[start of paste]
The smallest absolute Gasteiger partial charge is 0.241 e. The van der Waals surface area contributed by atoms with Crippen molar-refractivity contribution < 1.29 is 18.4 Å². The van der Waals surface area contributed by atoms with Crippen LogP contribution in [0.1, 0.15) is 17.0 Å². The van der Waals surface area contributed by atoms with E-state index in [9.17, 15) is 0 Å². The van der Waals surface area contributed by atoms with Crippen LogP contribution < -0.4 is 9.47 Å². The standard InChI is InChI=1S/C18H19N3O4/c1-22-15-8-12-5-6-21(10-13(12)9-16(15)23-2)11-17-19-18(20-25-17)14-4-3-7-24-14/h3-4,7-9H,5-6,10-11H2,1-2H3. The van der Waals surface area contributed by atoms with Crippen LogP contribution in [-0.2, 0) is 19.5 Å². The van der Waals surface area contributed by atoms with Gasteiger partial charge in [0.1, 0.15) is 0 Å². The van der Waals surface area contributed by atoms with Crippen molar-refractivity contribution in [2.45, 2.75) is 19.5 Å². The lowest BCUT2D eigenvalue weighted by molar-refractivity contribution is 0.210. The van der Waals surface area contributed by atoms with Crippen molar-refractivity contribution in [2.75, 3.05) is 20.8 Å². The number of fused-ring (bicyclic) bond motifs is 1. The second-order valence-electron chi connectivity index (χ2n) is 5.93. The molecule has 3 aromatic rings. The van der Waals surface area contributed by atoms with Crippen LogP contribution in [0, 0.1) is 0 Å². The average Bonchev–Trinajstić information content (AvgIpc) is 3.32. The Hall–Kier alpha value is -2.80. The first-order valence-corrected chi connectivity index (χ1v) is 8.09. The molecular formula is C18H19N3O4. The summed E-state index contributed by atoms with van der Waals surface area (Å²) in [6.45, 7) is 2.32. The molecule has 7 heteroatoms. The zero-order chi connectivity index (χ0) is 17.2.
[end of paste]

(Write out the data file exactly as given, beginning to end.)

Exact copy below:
The smallest absolute Gasteiger partial charge is 0.241 e. The van der Waals surface area contributed by atoms with Crippen molar-refractivity contribution < 1.29 is 18.4 Å². The van der Waals surface area contributed by atoms with Crippen LogP contribution in [0.1, 0.15) is 17.0 Å². The van der Waals surface area contributed by atoms with E-state index in [9.17, 15) is 0 Å². The van der Waals surface area contributed by atoms with Crippen LogP contribution < -0.4 is 9.47 Å². The standard InChI is InChI=1S/C18H19N3O4/c1-22-15-8-12-5-6-21(10-13(12)9-16(15)23-2)11-17-19-18(20-25-17)14-4-3-7-24-14/h3-4,7-9H,5-6,10-11H2,1-2H3. The van der Waals surface area contributed by atoms with Crippen LogP contribution in [-0.2, 0) is 19.5 Å². The van der Waals surface area contributed by atoms with Gasteiger partial charge in [0.1, 0.15) is 0 Å². The van der Waals surface area contributed by atoms with Crippen molar-refractivity contribution in [2.45, 2.75) is 19.5 Å². The lowest BCUT2D eigenvalue weighted by molar-refractivity contribution is 0.210. The van der Waals surface area contributed by atoms with Crippen molar-refractivity contribution in [2.75, 3.05) is 20.8 Å². The number of fused-ring (bicyclic) bond motifs is 1. The second-order valence-electron chi connectivity index (χ2n) is 5.93. The molecule has 3 aromatic rings. The van der Waals surface area contributed by atoms with Crippen LogP contribution in [0, 0.1) is 0 Å². The average Bonchev–Trinajstić information content (AvgIpc) is 3.32. The Hall–Kier alpha value is -2.80. The first-order valence-corrected chi connectivity index (χ1v) is 8.09. The molecular formula is C18H19N3O4. The summed E-state index contributed by atoms with van der Waals surface area (Å²) in [6.45, 7) is 2.32. The molecule has 7 heteroatoms. The zero-order chi connectivity index (χ0) is 17.2.